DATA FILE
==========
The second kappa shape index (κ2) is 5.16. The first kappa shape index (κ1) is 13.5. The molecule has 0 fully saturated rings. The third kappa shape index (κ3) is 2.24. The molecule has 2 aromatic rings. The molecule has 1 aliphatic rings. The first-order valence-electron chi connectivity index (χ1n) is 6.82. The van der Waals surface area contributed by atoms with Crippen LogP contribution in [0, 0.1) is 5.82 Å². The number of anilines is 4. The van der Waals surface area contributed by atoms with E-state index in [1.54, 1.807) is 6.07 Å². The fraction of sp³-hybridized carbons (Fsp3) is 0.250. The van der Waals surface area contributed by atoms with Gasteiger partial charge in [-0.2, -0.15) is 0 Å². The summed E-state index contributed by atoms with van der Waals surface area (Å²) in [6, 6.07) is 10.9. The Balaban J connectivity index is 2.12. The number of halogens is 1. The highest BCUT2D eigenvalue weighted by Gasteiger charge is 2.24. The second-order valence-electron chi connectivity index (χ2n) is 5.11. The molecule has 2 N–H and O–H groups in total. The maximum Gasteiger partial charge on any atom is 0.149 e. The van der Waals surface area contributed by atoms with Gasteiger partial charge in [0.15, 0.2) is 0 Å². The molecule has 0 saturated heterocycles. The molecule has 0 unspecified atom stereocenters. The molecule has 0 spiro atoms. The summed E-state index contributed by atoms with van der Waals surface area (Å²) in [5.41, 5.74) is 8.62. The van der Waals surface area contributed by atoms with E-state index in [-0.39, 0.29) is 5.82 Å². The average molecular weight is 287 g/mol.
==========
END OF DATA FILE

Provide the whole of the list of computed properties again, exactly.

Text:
The second kappa shape index (κ2) is 5.16. The first kappa shape index (κ1) is 13.5. The molecule has 0 fully saturated rings. The third kappa shape index (κ3) is 2.24. The molecule has 2 aromatic rings. The molecule has 1 aliphatic rings. The first-order valence-electron chi connectivity index (χ1n) is 6.82. The van der Waals surface area contributed by atoms with Crippen LogP contribution in [0, 0.1) is 5.82 Å². The number of anilines is 4. The van der Waals surface area contributed by atoms with E-state index in [1.54, 1.807) is 6.07 Å². The fraction of sp³-hybridized carbons (Fsp3) is 0.250. The van der Waals surface area contributed by atoms with Gasteiger partial charge in [-0.2, -0.15) is 0 Å². The summed E-state index contributed by atoms with van der Waals surface area (Å²) in [6, 6.07) is 10.9. The Balaban J connectivity index is 2.12. The number of halogens is 1. The highest BCUT2D eigenvalue weighted by Gasteiger charge is 2.24. The second-order valence-electron chi connectivity index (χ2n) is 5.11. The molecule has 2 N–H and O–H groups in total. The maximum Gasteiger partial charge on any atom is 0.149 e. The van der Waals surface area contributed by atoms with Gasteiger partial charge in [0.15, 0.2) is 0 Å². The molecule has 0 saturated heterocycles. The molecule has 0 unspecified atom stereocenters. The molecule has 0 spiro atoms. The summed E-state index contributed by atoms with van der Waals surface area (Å²) in [5.41, 5.74) is 8.62. The van der Waals surface area contributed by atoms with E-state index in [-0.39, 0.29) is 5.82 Å². The average molecular weight is 287 g/mol.